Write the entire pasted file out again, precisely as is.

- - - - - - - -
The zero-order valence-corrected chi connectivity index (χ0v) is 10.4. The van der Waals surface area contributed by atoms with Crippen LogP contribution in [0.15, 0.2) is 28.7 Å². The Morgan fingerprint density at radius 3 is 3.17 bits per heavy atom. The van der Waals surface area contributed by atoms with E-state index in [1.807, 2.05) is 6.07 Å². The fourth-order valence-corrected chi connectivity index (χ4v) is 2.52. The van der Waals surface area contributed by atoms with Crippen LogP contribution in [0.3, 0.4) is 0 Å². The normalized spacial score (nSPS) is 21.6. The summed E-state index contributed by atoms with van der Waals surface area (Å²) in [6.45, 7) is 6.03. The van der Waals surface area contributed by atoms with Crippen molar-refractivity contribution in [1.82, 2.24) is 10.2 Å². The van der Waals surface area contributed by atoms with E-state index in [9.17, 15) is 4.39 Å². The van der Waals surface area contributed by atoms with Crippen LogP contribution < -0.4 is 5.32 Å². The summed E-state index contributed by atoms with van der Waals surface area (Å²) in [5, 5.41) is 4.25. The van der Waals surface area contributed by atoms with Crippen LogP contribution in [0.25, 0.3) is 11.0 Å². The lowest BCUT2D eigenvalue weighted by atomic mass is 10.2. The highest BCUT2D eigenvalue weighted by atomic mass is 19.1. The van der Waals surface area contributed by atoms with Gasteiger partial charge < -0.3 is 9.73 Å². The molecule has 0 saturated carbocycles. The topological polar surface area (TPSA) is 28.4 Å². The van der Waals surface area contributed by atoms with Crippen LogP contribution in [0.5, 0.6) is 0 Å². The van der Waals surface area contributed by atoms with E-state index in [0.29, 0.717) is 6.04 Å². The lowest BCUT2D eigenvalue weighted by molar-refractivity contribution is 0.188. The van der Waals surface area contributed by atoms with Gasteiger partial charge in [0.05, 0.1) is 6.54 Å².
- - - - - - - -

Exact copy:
The zero-order valence-corrected chi connectivity index (χ0v) is 10.4. The van der Waals surface area contributed by atoms with Crippen LogP contribution in [0.15, 0.2) is 28.7 Å². The Morgan fingerprint density at radius 3 is 3.17 bits per heavy atom. The van der Waals surface area contributed by atoms with E-state index in [1.807, 2.05) is 6.07 Å². The fourth-order valence-corrected chi connectivity index (χ4v) is 2.52. The van der Waals surface area contributed by atoms with Crippen LogP contribution in [0.3, 0.4) is 0 Å². The normalized spacial score (nSPS) is 21.6. The summed E-state index contributed by atoms with van der Waals surface area (Å²) in [6.45, 7) is 6.03. The van der Waals surface area contributed by atoms with Crippen molar-refractivity contribution in [1.82, 2.24) is 10.2 Å². The van der Waals surface area contributed by atoms with E-state index in [9.17, 15) is 4.39 Å². The van der Waals surface area contributed by atoms with Crippen LogP contribution < -0.4 is 5.32 Å². The summed E-state index contributed by atoms with van der Waals surface area (Å²) in [5, 5.41) is 4.25. The van der Waals surface area contributed by atoms with Crippen LogP contribution in [0.25, 0.3) is 11.0 Å². The lowest BCUT2D eigenvalue weighted by atomic mass is 10.2. The highest BCUT2D eigenvalue weighted by atomic mass is 19.1. The van der Waals surface area contributed by atoms with Gasteiger partial charge < -0.3 is 9.73 Å². The molecule has 0 saturated carbocycles. The topological polar surface area (TPSA) is 28.4 Å². The van der Waals surface area contributed by atoms with Crippen LogP contribution in [0.5, 0.6) is 0 Å². The van der Waals surface area contributed by atoms with E-state index in [0.29, 0.717) is 6.04 Å². The lowest BCUT2D eigenvalue weighted by molar-refractivity contribution is 0.188. The van der Waals surface area contributed by atoms with Gasteiger partial charge in [0.05, 0.1) is 6.54 Å².